Percent Cumulative Incidence of Any Liver-Related Outcome Among Patients With Bridging Fibrosis or Cirrhosis Analysis of liver outcomes (decompensation, HCC, or death) in the HALT-C trial database. All comparisons P< *Detectable HCV RNA at treatment week 20 (combination therapy was discontinued at week 24). HALT-C=Hepatitis C Antiviral Long-Term Treatment against Cirrhosis. Morgan TR, et al. Hepatology. 2010;52: SVR Was Associated With Improved Long-Term Liver-Related Outcomes in the HALT-C Trial Database
Yoshida H et al. Ann Intern Med. 1999;131:178. Cumulative incidence Years Untreated Interferon Hepatocellular Carcinoma in HCV
AASLD/IDSA Recommendations: HCV-Related Cirrhosis ●Treatment-naive patients with compensated cirrhosis, including those with HCC - Should receive the same treatment as recommended for patients without cirrhosis AASLD and IDSA. Available at: Version January 29, 2014.
HCV-Infected Persons in the US: Estimated Rates of Detection, Referral to Care and Cure Infected Diagnosed Referred HCV RNA Treated ‘Cure’ to care test X1000 persons 50% 32-38% 20-23% 7-11% 5-6% CDC & USPSTF recommend 1-time testing of baby boomers (born ) Holmberg S, N Engl J Med 2013; 368: 1859
Barriers to Cure for Hepatitis C: Data From a Large Integrated Health System ●Evaluate linkages between HCV screening and treatment ●Calculate the “missed opportunity” at each transition of care ●Analyze patient characteristics which may influence the “missed opportunity” at each transition of care Brown et al, AASLD 2013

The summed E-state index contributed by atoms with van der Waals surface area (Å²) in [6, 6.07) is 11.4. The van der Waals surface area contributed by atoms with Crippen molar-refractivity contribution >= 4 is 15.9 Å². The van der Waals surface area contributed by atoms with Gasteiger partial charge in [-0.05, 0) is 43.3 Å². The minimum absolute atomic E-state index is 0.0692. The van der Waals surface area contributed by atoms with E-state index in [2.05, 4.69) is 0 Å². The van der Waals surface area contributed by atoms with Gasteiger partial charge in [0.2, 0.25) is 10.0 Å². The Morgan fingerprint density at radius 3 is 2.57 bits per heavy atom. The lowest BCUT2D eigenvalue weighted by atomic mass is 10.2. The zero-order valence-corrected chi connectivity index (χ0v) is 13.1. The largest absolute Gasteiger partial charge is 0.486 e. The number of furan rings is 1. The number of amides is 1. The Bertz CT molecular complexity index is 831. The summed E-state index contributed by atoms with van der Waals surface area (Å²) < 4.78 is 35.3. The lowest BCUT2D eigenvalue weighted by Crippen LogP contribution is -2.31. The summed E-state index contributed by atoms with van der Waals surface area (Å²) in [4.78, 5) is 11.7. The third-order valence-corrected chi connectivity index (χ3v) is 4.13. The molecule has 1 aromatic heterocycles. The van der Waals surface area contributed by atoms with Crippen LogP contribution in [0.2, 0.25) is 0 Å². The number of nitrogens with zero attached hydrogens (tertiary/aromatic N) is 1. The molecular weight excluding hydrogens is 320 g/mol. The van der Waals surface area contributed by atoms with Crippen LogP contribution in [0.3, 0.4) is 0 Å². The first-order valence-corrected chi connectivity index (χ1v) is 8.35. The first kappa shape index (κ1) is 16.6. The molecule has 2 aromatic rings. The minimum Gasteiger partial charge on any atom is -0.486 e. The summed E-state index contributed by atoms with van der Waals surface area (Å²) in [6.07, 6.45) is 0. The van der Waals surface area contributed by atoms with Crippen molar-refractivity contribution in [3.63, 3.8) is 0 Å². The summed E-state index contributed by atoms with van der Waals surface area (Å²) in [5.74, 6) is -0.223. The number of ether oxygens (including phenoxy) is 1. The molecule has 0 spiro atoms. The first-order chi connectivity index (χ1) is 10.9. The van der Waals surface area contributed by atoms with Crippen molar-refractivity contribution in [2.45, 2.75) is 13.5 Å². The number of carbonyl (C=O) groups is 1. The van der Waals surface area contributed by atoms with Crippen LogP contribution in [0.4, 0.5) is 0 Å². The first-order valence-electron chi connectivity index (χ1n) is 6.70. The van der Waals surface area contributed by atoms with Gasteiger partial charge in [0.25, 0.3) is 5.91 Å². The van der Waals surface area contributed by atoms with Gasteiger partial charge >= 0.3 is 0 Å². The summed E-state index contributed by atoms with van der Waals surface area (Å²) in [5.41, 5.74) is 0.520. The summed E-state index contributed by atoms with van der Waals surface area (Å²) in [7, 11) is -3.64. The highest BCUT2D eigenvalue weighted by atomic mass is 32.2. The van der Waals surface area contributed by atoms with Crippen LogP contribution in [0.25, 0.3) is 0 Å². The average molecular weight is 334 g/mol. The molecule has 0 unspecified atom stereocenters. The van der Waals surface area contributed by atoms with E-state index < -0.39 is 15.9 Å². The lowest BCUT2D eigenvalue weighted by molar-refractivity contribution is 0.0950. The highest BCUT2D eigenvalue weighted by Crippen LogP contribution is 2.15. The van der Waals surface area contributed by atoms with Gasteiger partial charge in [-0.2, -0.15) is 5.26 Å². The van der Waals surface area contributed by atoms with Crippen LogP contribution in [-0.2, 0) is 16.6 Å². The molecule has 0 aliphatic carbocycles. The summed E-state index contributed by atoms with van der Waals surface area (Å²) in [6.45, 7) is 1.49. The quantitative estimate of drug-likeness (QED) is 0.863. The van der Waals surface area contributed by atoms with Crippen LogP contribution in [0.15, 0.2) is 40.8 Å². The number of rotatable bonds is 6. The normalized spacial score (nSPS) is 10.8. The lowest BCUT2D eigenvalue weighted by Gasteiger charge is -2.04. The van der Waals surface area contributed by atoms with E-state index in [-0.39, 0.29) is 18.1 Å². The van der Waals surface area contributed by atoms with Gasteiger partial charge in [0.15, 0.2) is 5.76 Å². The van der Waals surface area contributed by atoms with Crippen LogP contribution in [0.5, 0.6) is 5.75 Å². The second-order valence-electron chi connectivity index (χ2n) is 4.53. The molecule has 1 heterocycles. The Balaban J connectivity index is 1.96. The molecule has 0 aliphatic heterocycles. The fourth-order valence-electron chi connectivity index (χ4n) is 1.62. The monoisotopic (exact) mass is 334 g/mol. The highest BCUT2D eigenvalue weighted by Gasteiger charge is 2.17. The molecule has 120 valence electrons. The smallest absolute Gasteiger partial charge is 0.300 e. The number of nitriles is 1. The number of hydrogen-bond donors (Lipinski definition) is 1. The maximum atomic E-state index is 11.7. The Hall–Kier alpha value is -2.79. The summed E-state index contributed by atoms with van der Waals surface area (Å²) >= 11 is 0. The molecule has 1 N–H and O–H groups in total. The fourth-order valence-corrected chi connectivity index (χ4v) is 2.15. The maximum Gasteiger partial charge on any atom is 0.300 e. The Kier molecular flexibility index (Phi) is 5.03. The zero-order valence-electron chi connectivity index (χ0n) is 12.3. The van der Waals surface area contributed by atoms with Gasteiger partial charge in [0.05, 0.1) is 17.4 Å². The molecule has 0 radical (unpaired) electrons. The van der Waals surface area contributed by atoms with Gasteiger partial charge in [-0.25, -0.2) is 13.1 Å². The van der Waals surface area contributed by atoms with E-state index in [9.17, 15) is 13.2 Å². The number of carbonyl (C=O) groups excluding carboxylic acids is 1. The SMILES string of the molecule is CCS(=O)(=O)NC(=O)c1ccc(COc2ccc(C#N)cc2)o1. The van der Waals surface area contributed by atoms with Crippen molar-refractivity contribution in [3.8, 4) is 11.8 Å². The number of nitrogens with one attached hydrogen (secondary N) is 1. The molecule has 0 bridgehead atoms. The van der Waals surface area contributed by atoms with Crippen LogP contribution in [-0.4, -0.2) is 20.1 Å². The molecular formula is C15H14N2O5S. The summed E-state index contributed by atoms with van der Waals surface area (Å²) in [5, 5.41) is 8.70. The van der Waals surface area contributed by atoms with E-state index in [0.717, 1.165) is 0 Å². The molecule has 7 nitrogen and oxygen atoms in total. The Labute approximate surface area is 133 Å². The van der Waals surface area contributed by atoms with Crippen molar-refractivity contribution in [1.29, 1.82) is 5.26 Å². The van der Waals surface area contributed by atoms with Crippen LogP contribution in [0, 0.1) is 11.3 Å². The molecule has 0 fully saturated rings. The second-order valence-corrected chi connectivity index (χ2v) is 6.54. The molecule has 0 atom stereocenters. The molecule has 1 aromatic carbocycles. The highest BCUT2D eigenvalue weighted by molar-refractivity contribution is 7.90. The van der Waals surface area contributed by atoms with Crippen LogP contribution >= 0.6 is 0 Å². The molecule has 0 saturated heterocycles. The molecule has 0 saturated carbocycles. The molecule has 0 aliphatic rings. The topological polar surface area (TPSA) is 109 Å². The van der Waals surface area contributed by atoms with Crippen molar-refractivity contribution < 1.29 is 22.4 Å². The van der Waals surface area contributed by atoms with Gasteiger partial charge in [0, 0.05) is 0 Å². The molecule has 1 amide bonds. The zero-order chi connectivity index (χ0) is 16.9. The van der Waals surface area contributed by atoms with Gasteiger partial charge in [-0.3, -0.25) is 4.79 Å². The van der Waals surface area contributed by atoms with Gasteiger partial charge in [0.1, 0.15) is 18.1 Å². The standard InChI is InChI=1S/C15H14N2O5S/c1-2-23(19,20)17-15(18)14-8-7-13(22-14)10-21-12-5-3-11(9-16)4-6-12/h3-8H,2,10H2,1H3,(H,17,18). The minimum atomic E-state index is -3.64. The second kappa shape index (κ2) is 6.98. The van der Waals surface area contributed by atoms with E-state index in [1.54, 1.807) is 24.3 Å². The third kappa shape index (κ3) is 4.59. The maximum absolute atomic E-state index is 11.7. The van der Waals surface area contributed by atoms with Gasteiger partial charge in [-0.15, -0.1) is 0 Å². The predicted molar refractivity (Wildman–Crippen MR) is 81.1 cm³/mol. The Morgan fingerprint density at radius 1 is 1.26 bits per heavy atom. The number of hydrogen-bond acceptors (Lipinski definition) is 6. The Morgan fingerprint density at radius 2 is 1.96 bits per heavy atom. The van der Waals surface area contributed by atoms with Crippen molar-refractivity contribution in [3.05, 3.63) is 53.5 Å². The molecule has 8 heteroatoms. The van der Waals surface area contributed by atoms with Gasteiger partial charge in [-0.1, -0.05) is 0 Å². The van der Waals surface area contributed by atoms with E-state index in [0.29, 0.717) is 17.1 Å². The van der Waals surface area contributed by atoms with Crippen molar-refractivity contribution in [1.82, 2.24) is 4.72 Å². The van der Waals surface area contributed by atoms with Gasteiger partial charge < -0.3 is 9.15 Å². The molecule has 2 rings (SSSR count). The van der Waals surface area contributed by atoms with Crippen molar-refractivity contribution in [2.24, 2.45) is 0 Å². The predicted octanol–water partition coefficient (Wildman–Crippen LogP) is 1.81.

HCV Ab+ N=566 Death < 365 Days Testing N=39 Left System < 6 mo Testing N=69 RNA Screen? N=458 No RNA Screen N=87 (19%) RNA Screen N=371 (81%) Negative RNA N=63 (17%) Positive RNA N=308 (83%) Brown KA. et al., AASLD 2013 Brown et al, AASLD 2013
HCV Ab+ (586 patients) Death < 365 days testing (39 patients) Left system < 6 mo testing (69 patients) RNA Screen Excluded No RNA 87 (19%) RNA Screen 371 (81%) 458 Referral? N=308 No Referral N=125 (41%) Self Referral N=3 (1%) Referred N=180 (58%) Gastro Visit? N=183 No Visit N=66 (36%) Visit N=117 (64%) Treat- ment No Treatment 96 (82%) Treatment 21 (18%) NoSV R 13 (62%) SVR 8 (38%) RNA negative (3) Substance Abuse (14) No follow up (11) Transplant evaluation (15) Co-morbidities (23) External follow up VA (3) Waiting for new treatment (6) Patient declined (12) Previous treatment (9) Only 38% (117/308) of patients with positive HCV-RNA were seen by Gastroenterology Brown KA. et al., AASLD 2013 Brown et al, AASLD 2013